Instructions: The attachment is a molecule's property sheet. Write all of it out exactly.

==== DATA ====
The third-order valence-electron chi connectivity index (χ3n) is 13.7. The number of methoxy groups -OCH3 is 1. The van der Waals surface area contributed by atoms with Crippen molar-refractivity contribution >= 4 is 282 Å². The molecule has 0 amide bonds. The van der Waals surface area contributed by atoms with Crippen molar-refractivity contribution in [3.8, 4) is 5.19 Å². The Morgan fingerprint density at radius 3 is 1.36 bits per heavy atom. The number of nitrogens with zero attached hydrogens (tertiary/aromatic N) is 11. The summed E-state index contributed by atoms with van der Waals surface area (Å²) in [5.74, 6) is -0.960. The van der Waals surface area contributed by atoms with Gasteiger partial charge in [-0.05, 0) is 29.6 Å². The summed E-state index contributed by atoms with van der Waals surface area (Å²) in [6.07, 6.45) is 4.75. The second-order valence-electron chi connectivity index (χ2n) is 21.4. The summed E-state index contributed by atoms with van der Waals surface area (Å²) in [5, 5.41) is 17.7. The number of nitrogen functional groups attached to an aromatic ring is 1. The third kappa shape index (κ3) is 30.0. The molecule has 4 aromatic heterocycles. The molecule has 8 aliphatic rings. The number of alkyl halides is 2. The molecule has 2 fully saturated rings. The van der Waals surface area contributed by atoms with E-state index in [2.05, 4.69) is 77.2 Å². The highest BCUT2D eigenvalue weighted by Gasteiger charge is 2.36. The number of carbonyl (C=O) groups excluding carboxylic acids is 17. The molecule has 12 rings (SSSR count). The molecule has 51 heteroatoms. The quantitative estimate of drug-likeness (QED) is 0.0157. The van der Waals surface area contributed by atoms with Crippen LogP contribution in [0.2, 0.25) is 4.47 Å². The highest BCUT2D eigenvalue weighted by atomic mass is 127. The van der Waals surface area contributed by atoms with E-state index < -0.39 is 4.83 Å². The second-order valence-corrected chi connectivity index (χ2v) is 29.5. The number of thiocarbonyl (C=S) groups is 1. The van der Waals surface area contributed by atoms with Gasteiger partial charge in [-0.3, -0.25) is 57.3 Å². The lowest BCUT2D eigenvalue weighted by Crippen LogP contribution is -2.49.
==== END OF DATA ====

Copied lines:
The third-order valence-electron chi connectivity index (χ3n) is 13.7. The number of methoxy groups -OCH3 is 1. The van der Waals surface area contributed by atoms with Crippen molar-refractivity contribution >= 4 is 282 Å². The molecule has 0 amide bonds. The van der Waals surface area contributed by atoms with Crippen molar-refractivity contribution in [3.8, 4) is 5.19 Å². The Morgan fingerprint density at radius 3 is 1.36 bits per heavy atom. The number of nitrogens with zero attached hydrogens (tertiary/aromatic N) is 11. The summed E-state index contributed by atoms with van der Waals surface area (Å²) in [5.74, 6) is -0.960. The van der Waals surface area contributed by atoms with Gasteiger partial charge in [-0.05, 0) is 29.6 Å². The summed E-state index contributed by atoms with van der Waals surface area (Å²) in [6.07, 6.45) is 4.75. The second-order valence-electron chi connectivity index (χ2n) is 21.4. The summed E-state index contributed by atoms with van der Waals surface area (Å²) in [5, 5.41) is 17.7. The number of nitrogen functional groups attached to an aromatic ring is 1. The third kappa shape index (κ3) is 30.0. The molecule has 4 aromatic heterocycles. The molecule has 8 aliphatic rings. The number of alkyl halides is 2. The molecule has 2 fully saturated rings. The van der Waals surface area contributed by atoms with E-state index in [2.05, 4.69) is 77.2 Å². The highest BCUT2D eigenvalue weighted by Gasteiger charge is 2.36. The number of carbonyl (C=O) groups excluding carboxylic acids is 17. The molecule has 12 rings (SSSR count). The molecule has 51 heteroatoms. The quantitative estimate of drug-likeness (QED) is 0.0157. The van der Waals surface area contributed by atoms with Crippen LogP contribution in [0.2, 0.25) is 4.47 Å². The highest BCUT2D eigenvalue weighted by atomic mass is 127. The van der Waals surface area contributed by atoms with E-state index < -0.39 is 4.83 Å². The second-order valence-corrected chi connectivity index (χ2v) is 29.5. The number of thiocarbonyl (C=S) groups is 1. The van der Waals surface area contributed by atoms with Gasteiger partial charge in [-0.3, -0.25) is 57.3 Å². The lowest BCUT2D eigenvalue weighted by Crippen LogP contribution is -2.49.